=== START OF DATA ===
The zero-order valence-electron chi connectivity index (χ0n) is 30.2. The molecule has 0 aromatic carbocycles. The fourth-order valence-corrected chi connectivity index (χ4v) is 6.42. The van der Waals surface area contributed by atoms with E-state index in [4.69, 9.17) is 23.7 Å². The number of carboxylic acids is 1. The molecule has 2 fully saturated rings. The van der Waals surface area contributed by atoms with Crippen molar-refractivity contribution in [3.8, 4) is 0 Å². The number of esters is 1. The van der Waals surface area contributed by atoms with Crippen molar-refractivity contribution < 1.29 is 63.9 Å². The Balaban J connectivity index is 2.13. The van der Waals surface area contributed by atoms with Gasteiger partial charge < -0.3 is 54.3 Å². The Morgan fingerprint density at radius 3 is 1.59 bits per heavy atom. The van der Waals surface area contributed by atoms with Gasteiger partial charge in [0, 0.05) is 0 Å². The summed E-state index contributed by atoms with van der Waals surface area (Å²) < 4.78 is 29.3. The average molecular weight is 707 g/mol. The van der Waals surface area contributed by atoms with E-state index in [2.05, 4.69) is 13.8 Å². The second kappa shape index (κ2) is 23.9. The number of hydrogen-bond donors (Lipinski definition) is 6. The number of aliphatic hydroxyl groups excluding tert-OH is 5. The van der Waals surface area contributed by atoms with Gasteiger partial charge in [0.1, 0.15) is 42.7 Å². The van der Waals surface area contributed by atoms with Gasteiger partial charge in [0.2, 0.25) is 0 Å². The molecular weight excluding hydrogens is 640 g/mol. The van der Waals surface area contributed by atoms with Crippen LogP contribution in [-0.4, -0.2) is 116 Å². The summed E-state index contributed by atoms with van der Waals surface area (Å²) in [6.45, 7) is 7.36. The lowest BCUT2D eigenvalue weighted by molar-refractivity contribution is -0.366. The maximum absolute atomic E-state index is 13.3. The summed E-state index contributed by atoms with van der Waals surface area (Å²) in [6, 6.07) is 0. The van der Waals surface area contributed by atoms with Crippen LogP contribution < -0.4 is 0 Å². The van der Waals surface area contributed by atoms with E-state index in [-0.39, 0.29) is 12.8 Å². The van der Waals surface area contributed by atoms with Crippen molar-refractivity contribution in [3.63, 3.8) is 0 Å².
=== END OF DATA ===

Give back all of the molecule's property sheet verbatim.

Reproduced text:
The zero-order valence-electron chi connectivity index (χ0n) is 30.2. The molecule has 0 aromatic carbocycles. The fourth-order valence-corrected chi connectivity index (χ4v) is 6.42. The van der Waals surface area contributed by atoms with E-state index in [4.69, 9.17) is 23.7 Å². The number of carboxylic acids is 1. The molecule has 2 fully saturated rings. The van der Waals surface area contributed by atoms with Crippen molar-refractivity contribution in [3.8, 4) is 0 Å². The number of esters is 1. The van der Waals surface area contributed by atoms with Crippen molar-refractivity contribution < 1.29 is 63.9 Å². The Balaban J connectivity index is 2.13. The van der Waals surface area contributed by atoms with Gasteiger partial charge < -0.3 is 54.3 Å². The Morgan fingerprint density at radius 3 is 1.59 bits per heavy atom. The van der Waals surface area contributed by atoms with Gasteiger partial charge in [0, 0.05) is 0 Å². The summed E-state index contributed by atoms with van der Waals surface area (Å²) < 4.78 is 29.3. The average molecular weight is 707 g/mol. The van der Waals surface area contributed by atoms with E-state index in [2.05, 4.69) is 13.8 Å². The second kappa shape index (κ2) is 23.9. The number of hydrogen-bond donors (Lipinski definition) is 6. The number of aliphatic hydroxyl groups excluding tert-OH is 5. The van der Waals surface area contributed by atoms with Gasteiger partial charge in [0.1, 0.15) is 42.7 Å². The van der Waals surface area contributed by atoms with Gasteiger partial charge in [0.2, 0.25) is 0 Å². The molecular weight excluding hydrogens is 640 g/mol. The van der Waals surface area contributed by atoms with Crippen LogP contribution in [-0.4, -0.2) is 116 Å². The summed E-state index contributed by atoms with van der Waals surface area (Å²) in [6.45, 7) is 7.36. The lowest BCUT2D eigenvalue weighted by molar-refractivity contribution is -0.366. The maximum absolute atomic E-state index is 13.3. The summed E-state index contributed by atoms with van der Waals surface area (Å²) in [6, 6.07) is 0. The van der Waals surface area contributed by atoms with Crippen LogP contribution < -0.4 is 0 Å². The van der Waals surface area contributed by atoms with E-state index in [-0.39, 0.29) is 12.8 Å². The van der Waals surface area contributed by atoms with Crippen molar-refractivity contribution in [3.63, 3.8) is 0 Å².